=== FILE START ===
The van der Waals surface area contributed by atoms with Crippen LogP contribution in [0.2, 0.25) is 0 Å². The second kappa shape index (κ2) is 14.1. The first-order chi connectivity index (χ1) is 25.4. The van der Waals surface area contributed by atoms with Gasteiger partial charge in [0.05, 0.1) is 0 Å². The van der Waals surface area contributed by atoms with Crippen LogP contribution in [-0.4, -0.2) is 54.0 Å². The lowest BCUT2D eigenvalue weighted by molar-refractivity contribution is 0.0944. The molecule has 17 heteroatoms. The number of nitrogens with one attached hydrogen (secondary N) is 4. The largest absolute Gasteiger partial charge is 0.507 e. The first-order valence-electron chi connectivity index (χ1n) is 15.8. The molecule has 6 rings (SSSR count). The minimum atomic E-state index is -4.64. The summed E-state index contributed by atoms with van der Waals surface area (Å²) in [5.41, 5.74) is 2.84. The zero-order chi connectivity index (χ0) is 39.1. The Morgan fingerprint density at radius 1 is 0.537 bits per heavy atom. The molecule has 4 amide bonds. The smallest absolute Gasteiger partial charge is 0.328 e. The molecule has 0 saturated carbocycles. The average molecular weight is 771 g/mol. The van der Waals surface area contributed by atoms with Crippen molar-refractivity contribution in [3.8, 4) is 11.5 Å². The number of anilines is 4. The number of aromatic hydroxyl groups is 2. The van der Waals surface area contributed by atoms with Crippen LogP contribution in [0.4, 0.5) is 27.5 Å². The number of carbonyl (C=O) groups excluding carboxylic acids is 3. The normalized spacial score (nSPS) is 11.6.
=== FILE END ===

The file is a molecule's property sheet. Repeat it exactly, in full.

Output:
The van der Waals surface area contributed by atoms with Crippen LogP contribution in [0.2, 0.25) is 0 Å². The second kappa shape index (κ2) is 14.1. The first-order chi connectivity index (χ1) is 25.4. The van der Waals surface area contributed by atoms with Gasteiger partial charge in [0.05, 0.1) is 0 Å². The van der Waals surface area contributed by atoms with Crippen LogP contribution in [-0.4, -0.2) is 54.0 Å². The lowest BCUT2D eigenvalue weighted by molar-refractivity contribution is 0.0944. The molecule has 17 heteroatoms. The number of nitrogens with one attached hydrogen (secondary N) is 4. The largest absolute Gasteiger partial charge is 0.507 e. The first-order valence-electron chi connectivity index (χ1n) is 15.8. The molecule has 6 rings (SSSR count). The minimum atomic E-state index is -4.64. The summed E-state index contributed by atoms with van der Waals surface area (Å²) in [5.41, 5.74) is 2.84. The zero-order chi connectivity index (χ0) is 39.1. The Morgan fingerprint density at radius 1 is 0.537 bits per heavy atom. The molecule has 4 amide bonds. The smallest absolute Gasteiger partial charge is 0.328 e. The molecule has 0 saturated carbocycles. The average molecular weight is 771 g/mol. The van der Waals surface area contributed by atoms with Crippen molar-refractivity contribution in [3.8, 4) is 11.5 Å². The number of anilines is 4. The number of aromatic hydroxyl groups is 2. The van der Waals surface area contributed by atoms with Crippen LogP contribution in [0.4, 0.5) is 27.5 Å². The number of carbonyl (C=O) groups excluding carboxylic acids is 3. The normalized spacial score (nSPS) is 11.6.